January 5, 1998
The Falling Car
As this vision began, I saw myself in the back seat of a car which was careening out of control down a steep mountain road. The driver of the car was a man I barely knew, accompanied by another man I didn't know. I was gripping the seat tightly, frightened to think the car was about to crash or run off the road. As we came around a sharp corner, we slid off the road to the left. Then we plunged over the edge. The car began to fall in slow motion. I was sitting in the back seat, calmly watching the mountain go by as we headed toward the ground. Finally, I spoke up and said, "This can't be right. I intended joyous survival." The car slowed down, halted about a foot off the ground, and came to a normal, horizontal position. I unbuckled my seat belt, opened the door, and stepped down. I turned to open the door for the men in front of me. When I looked in the window, they both appeared to be unconscious. The door was locked. I backed away then. As I did, the car crashed with an explosion and burst into flames. I was knocked clear by the blast, and found myself sitting on the ground, unhurt but confused. A person rushed toward me to assist me.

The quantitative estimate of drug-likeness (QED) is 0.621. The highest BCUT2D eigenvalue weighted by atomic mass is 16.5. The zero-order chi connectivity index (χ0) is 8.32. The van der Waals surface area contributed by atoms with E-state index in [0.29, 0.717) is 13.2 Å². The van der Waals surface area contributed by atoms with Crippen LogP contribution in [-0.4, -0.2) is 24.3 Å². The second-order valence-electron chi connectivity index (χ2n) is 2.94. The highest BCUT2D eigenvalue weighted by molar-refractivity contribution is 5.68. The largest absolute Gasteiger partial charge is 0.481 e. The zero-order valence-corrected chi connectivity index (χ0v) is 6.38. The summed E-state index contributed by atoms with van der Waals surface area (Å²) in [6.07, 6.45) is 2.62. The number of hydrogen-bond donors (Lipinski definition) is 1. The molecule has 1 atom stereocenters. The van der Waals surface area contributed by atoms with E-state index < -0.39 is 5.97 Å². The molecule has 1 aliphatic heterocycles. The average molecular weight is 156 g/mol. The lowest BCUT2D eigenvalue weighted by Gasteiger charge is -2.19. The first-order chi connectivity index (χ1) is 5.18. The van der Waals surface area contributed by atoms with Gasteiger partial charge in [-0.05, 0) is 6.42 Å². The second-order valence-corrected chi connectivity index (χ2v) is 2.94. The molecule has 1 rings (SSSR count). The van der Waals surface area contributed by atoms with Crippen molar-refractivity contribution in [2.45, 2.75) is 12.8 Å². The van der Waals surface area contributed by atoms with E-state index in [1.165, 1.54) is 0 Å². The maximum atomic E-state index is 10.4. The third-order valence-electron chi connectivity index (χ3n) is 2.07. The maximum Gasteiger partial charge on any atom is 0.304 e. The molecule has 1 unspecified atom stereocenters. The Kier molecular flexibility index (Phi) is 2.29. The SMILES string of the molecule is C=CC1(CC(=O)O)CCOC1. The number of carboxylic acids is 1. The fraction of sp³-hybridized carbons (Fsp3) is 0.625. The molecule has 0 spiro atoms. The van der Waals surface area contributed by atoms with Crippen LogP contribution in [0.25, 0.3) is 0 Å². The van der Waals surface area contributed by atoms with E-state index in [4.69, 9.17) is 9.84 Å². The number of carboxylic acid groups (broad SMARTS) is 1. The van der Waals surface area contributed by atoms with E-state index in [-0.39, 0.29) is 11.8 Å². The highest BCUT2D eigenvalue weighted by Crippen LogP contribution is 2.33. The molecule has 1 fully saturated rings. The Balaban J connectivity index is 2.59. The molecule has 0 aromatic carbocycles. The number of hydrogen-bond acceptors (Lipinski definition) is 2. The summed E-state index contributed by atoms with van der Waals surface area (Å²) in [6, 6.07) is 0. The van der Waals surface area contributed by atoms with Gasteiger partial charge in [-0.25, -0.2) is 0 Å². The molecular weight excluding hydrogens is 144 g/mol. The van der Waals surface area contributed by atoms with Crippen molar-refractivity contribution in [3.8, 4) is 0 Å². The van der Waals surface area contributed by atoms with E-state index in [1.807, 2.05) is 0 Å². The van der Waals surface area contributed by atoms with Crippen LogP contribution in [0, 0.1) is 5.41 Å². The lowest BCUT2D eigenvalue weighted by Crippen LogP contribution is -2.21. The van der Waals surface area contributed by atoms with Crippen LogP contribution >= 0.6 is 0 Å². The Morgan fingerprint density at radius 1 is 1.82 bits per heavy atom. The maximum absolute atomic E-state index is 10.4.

I learned a lot from this vision. I was not choosing my friends and activities wisely. I was allowing the desires of others to control the direction my life. I was still not making clear decisions regarding my intentions. While I was able to pull things out at the last minute, through some miracle, I was really making it extra hard on myself. I resolved to be clearer on where I intended to go, as I established my life style and pursued my life work.
The other lesson here, I think, is that if other people are on a self-destructive track, nothing I do will make a big difference. Much like the message of The Path, in Chapter One, this vision reminded me to be conscious of where my assistance was well placed, and where I was simply getting caught up in the problems of others. Spirit has endless ways to show me the same messages over again until I pay attention.
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Copyright 2000 Connee Chandler
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